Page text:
I just watched my beloved, treasured, magical, sharp and thoughtful 12-year-old struggle to open a CD case for a full 20 seconds. He stared at it, fidgeted with each edge and then fought with the wrong side. He pushed on the black spine, trying, I’m guessing, to activate some secret spring-release mechanism. He flipped it over, inspected it, scowled, then flipped it back over for further scowling.

When he caught me watching him, an unmanageable smirk playing on my face, he made his movements more furtive, exerting pressure on parts that did not move but trying to play it all off like, “Pfft whatever, I’m just absently fidgeting with this thing. I don’t even know why you’re looking at me.” When he caught me fumbling with my camera to try for a surreptitious video, he warned, “If you post this to Instagram, you’re going to need an insurance policy for your face.”

I’m not in the business of humiliating my children online in video form, so I’ll just use words. This was adorable. Compact discs, you might remember, used to be about as rare as Doritos. At one point, I probably owned a thousand of them, which I say with some pride even though a significant percentage were produced by Blues Traveler. I bought CDs when you had to purchase them inside actual malls, when they arrived in those pointless, tree-slaughtering longboxes, where you had to walk into a Camelot Music and part with $18 because you wanted a single track and the record companies were still in their pre-Napster unchecked-evil days.

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I had CDs I didn’t even like, including two — TWO — by the Scorpions. I watched some kid in my study hall run a reasonably profitable stolen-CD bootleg ring out of his giant oversize coat. Compact discs were new, they were precious, they were currency, they allowed us to pitch shoe boxes full of ruined cassettes, they were everywhere. And now, just north of 20 years later, I watched a reasonably effective human being struggle to access the interior of one. I texted my cousin about this, and she replied that her daughter said she knows about CDs because “Grandma and Grandpa have a lot of them.” Sophie, if you’re reading this, YOU’RE NOT HELPING.

If I’m being honest, some part of me felt validated that this little big-shot, who scoffs every time I die in “Star Wars Battlefront” on the PlayStation (which I do with alarming consistency, even as Darth Vader), can’t quite get it together enough to crack a mass-produced plastic container from 1991. (Oh, are you laughing at me because I can’t build a Minecraft cruise ship? Here, try to break into this copy of “Use Your Illusion II,” fancy pants.)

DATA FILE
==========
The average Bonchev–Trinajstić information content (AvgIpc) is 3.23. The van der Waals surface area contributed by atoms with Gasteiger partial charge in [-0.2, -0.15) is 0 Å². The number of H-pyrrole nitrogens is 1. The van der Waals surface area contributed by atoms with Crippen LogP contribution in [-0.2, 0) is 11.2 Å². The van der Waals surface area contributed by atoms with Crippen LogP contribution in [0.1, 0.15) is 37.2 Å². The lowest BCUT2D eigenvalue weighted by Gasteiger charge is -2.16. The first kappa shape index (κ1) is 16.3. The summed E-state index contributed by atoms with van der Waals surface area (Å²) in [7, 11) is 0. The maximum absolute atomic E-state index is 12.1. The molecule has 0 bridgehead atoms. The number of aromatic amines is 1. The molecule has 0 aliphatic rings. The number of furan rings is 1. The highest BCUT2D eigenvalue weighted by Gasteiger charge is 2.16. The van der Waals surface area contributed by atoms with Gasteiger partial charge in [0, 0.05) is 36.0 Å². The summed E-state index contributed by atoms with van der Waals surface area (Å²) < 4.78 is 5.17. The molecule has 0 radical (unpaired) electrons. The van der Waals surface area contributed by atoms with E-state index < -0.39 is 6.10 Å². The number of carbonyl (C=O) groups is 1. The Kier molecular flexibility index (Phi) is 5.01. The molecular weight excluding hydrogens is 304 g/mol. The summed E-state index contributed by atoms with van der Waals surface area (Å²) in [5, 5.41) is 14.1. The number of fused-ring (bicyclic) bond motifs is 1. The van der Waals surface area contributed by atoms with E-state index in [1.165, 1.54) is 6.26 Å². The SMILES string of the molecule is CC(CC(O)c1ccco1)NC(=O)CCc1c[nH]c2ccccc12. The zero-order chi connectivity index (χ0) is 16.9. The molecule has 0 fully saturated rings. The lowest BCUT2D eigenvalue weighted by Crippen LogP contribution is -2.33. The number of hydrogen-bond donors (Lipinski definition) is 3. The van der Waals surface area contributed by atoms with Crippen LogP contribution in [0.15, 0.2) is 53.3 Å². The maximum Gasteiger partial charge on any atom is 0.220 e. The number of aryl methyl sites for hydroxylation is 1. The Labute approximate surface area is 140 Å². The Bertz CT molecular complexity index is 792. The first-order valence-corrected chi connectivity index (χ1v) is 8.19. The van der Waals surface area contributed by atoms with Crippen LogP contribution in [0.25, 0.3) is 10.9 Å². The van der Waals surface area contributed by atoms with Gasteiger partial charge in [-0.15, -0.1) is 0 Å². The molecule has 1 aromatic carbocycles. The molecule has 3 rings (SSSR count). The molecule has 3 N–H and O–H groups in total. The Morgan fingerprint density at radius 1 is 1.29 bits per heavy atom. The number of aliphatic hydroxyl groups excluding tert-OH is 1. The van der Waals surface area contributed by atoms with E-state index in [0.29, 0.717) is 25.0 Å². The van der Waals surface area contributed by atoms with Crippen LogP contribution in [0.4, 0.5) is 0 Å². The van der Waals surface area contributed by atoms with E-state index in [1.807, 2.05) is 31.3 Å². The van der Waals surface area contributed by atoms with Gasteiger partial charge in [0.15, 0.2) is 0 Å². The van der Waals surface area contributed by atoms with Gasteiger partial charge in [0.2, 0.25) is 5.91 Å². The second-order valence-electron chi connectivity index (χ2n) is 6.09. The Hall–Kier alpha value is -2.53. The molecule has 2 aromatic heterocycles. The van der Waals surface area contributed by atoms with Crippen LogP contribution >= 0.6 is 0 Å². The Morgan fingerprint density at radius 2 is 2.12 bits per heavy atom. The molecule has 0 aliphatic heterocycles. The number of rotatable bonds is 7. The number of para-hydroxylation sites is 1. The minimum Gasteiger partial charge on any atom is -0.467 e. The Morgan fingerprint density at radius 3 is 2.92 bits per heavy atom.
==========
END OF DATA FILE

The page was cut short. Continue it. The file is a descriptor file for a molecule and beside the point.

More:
But it’s funny, because though my son has apparently never seen a compact disc, he’s very into records. Record players, of course, were how people entertained themselves in the 1800s, back in the days of “gramophones” and “Tommy Dorsey” and “paying for music” and other stuff that people don’t pay attention to anymore. For years, I’d kept an oldish turntable and a few crates of vinyl stored in … well, I might as well admit it was in a damp and humid attic in South Carolina, because I plan badly. So, after a recent move, I got them all out, mopped off the condensation, removed the cockroach carcasses and showed the kids how we used to listen to our Al Jolson.

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Now, I have a 4-year-old, and if there’s anything you don’t want within reach of a 4-year-old’s peanut butter-smeared hands, it’s a device that doesn’t work if you bump it. But my older son was fascinated by this relic from the past that played music from his present. And I don’t want to sound too much like the Everything-Was-Better-in-the-’40s guy, but he fell down the kind of single-artist, huge-art, one-band, non-playlist, non-shuffle rabbit hole that I inhabited when I was his age. He investigated the album art, paged through lyrics, got excited at sheets of collectible stickers. He lost his mind when we found a “Charlie Brown Christmas” made of translucent green vinyl. He cackled at the terrible music we all used to find appealingly dangerous. (“Meat Loaf?” he said one night, shaking his head in bemused disbelief. “Why don’t people make any sense?”)

It was heartening to watch, especially in a culture that affords him and his peers such snap-instant gratification. Not too long ago we had to wait for six hours to hear one song on a static-afflicted southern Indiana radio station; this kid will never know a world where he can’t hear a song he’s thinking of within five seconds. His group will deal less with formed, finished, completed things and more with chopped-up input arriving from all directions. And I may be drawing parallels that don’t exist, but I am hoping that these fleeting interactions will help teach him the patience and care involved with taking in one thing at a time, whether that’s a book, a story, an album or a CD. If he can ever open one.

You can find Jeff Vrabel, a writer, @jeffvrabel and on jeffvrabel.com.

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